• Scott Scheule

        Thank you. I said some nasty things too, which in retrospect were uncalled for (though my “ad culum” comment is still funny).
        The entire tussle was a result of you dismissing Feser’s field as a “fraud” (no matter how you qualified it). I can understand why you said that–if you don’t believe the field’s arguments pass muster, then the only honest thing to do is state as much. At the same time, I can certainly understand why Feser was angered by such a blanket dismissal.
        Such a situation is bound to be dangerous to navigate without some party being nettled. And so it went. But to the credit of both of you, you seem to have patched things up. I’m enjoying the exchange thus far, and my respect for the both of you, already there, has only grown because of it.
        Thanks for allowing us to witness this back and forth.

        • Keith Parsons


          Ditto all you say here. The “fraud” remark was intemperate and inappropriate, however qualified. There is an object lesson here: Engage brain before opening mouth.

  • being itself

    ‘Why would, say, an electron or a quark need any help in remaining in existence? ”

    Well it seems that according to quantum field theory those particles depend on the electron and quark fields to remain in existence. But I guess Feser would just push his demand one step back and say that God is required to keep the fields going.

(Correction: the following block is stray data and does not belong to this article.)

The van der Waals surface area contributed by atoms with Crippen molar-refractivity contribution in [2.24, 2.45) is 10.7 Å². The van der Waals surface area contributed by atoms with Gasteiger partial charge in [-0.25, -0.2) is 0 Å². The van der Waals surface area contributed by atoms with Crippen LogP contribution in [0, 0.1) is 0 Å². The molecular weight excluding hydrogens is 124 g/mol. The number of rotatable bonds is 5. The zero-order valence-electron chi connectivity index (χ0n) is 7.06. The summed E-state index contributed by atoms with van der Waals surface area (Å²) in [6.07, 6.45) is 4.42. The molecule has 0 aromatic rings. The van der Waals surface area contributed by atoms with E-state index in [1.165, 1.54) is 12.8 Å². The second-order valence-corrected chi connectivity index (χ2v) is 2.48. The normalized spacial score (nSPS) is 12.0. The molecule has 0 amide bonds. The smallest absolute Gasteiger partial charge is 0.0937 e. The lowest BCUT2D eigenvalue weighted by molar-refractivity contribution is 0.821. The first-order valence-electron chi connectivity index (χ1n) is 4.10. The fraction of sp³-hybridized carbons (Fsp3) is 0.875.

But in my experience the Thomists are not interested in any particular facts about the real world, and much prefer to steer the conversation into their metaphysical weeds. And their metaphysics is all derived from Aristotle’s physics, which was wrong about just about everything.

    • Kiel Gillard

      On the contrary, if you had more experience with Thomism or, more specifically, the act-potency distinction, you’d realise your closing paragraph is laden with fallacies.

      • being itself

        Thanks for proving my point by diving headfirst into the weeds.

        • Gary Black

          Really insulated yourself from criticism there haven’t you? Any non-trivial discussion of the subject is diving into weeds. It’s a wonder why you would frequent sites that are about weeds.

          • being itself

            I have no intention of insulating myself from criticism. Rather, I will not attempt to argue with a Thomist by taking on his overloaded raft of extravagant metaphysics. In order for a conversation to be at all fruitful, there must be some common ground.

        • Kiel Gillard